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Design and laboratory evaluation of a breath sampling respirator for organic solvent biological monitoring.
Morgan-MS; Litzinger-MH; Cordts-ST
Appl Ind Hyg 1988 Feb; 3(2):41-46
A breath sampling respirator for organic solvent biological monitoring was described. The sampler was based on a half face dual cartridge respirator whose inhalation ports were fitted with standard air purifying elements. The upper part of the cartridge contained four layers of activated charcoal cloth mounted in pairs separated by Teflon gaskets which adsorbed organic solvent vapors. The lower section contained 70 grams (g) of 8 to 12 mesh molecular sieve of 3 angstrom pore size that collected water vapor in order to determine the volume of exhaled air. The loaded cartridge weighed about 180g. Airflow resistance due to the cartridge was not more than 2 centimeters of water at flow rates up to 1 liter per second. After sampling, adsorbed organic vapors were desorbed in carbon- disulfide and analyzed by gas chromatography. Collected water vapor was determined gravimetrically. In laboratory simulation experiments, controlled atmospheres containing 0.75 to 150.0mg/m3 toluene (108883) at relative humidities of 80 or 90 percent were passed through the sampler and the extent of toluene recovery was determined. Recovery was around 70 percent for toluene concentrations up to 60.0mg/m3. Six volunteers wore the sampler while at rest or walking on a treadmill. The volume of expired air and weight gain of the molecular sieve in the cartridge were measured. The weight of water vapor collected was well correlated with the volume of exhaled air. Nine male volunteers breathed 150mg/m3 toluene for 4 hours. Seventeen to 20 hours later they were tested using the sampler. The mean toluene concentration was the respirator/sampler can be used for monitoring of most solvents that are adsorbed on charcoal, with only minimal job disruption.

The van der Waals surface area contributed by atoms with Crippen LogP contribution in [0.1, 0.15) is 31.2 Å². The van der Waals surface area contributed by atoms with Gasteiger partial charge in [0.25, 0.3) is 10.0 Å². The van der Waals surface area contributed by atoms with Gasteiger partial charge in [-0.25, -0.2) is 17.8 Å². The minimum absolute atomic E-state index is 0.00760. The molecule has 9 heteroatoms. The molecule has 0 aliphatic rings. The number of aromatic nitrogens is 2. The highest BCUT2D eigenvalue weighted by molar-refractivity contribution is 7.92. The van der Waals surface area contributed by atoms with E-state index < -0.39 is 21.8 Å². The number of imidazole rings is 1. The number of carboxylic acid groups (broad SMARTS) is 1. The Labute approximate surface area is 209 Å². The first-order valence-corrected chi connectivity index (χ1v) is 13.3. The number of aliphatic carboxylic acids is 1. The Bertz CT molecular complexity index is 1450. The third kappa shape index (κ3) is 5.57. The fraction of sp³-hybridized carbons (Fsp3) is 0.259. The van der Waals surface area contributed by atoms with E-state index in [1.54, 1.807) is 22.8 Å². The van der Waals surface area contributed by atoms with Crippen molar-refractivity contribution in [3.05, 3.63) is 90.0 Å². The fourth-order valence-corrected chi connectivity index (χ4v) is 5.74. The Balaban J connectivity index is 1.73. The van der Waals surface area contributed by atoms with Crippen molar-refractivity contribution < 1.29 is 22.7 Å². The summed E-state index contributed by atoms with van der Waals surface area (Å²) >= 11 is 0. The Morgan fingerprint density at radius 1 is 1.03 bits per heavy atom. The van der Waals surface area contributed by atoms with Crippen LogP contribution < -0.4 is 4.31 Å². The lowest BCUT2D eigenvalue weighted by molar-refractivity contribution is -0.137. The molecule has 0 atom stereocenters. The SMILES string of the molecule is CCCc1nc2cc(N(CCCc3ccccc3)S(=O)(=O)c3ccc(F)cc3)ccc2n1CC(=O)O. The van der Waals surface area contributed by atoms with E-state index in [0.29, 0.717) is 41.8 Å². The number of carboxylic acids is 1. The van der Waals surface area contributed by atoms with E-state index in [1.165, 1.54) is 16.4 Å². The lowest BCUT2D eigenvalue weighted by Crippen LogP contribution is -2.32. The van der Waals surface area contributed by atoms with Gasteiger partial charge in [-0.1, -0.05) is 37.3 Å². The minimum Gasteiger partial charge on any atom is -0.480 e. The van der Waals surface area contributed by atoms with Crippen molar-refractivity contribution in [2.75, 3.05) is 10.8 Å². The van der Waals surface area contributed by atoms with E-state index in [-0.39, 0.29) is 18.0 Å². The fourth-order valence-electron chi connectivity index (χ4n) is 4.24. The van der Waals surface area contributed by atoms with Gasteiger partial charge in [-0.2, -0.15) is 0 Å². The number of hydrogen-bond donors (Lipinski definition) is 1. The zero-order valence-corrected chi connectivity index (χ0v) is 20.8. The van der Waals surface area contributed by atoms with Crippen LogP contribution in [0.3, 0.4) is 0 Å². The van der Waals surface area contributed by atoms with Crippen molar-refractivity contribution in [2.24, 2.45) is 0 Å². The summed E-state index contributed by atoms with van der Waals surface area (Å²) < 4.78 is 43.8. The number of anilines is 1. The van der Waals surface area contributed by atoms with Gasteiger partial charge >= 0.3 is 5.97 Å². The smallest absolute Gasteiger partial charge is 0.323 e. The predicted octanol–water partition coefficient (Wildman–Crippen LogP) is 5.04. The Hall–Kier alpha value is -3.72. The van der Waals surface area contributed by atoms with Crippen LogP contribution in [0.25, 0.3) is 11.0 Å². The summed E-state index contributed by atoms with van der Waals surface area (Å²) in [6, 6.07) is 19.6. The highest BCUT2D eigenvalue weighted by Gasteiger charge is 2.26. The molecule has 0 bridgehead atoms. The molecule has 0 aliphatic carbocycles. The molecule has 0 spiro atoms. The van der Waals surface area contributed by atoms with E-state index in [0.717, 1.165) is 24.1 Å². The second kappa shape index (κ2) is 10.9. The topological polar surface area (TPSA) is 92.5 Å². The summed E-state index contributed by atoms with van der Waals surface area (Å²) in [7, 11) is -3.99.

NIOSH-Publication; NIOSH-Grant; Industrial-hygiene; Organic-vapors; Air-sampling; Laboratory-testing; Aromatic-hydrocarbons; Humans; Equipment-design; Exposure-levels
Issue of Publication
Applied Industrial Hygiene
Environmental Health University of Washington Mail Stop SC-34 Seattle, Wash 98195
Page last reviewed: April 12, 2019
Content source: National Institute for Occupational Safety and Health Education and Information Division